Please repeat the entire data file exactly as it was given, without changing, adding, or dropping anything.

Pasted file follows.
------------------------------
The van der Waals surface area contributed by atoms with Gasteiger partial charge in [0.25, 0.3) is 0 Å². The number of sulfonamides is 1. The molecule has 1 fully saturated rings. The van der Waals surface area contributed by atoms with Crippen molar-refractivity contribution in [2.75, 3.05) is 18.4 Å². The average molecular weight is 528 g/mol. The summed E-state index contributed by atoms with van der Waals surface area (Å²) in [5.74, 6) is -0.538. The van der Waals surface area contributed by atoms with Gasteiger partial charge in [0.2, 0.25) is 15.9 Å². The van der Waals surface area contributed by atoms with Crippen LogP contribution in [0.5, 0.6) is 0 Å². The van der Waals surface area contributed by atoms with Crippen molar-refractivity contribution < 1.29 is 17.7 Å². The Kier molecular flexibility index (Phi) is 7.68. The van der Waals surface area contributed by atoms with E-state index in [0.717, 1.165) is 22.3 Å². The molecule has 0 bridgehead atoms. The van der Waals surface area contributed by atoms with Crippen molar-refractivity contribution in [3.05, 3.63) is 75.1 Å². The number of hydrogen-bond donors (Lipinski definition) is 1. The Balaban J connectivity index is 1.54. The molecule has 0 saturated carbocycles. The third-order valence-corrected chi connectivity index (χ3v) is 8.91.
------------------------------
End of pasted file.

The van der Waals surface area contributed by atoms with Gasteiger partial charge in [0.25, 0.3) is 0 Å². The number of sulfonamides is 1. The molecule has 1 fully saturated rings. The van der Waals surface area contributed by atoms with Crippen molar-refractivity contribution in [2.75, 3.05) is 18.4 Å². The average molecular weight is 528 g/mol. The summed E-state index contributed by atoms with van der Waals surface area (Å²) in [5.74, 6) is -0.538. The van der Waals surface area contributed by atoms with Gasteiger partial charge in [0.2, 0.25) is 15.9 Å². The van der Waals surface area contributed by atoms with Crippen LogP contribution in [0.5, 0.6) is 0 Å². The van der Waals surface area contributed by atoms with Crippen molar-refractivity contribution < 1.29 is 17.7 Å². The Kier molecular flexibility index (Phi) is 7.68. The van der Waals surface area contributed by atoms with E-state index in [0.717, 1.165) is 22.3 Å². The molecule has 0 bridgehead atoms. The van der Waals surface area contributed by atoms with Crippen molar-refractivity contribution in [3.05, 3.63) is 75.1 Å². The number of hydrogen-bond donors (Lipinski definition) is 1. The Balaban J connectivity index is 1.54. The molecule has 0 saturated carbocycles. The third-order valence-corrected chi connectivity index (χ3v) is 8.91.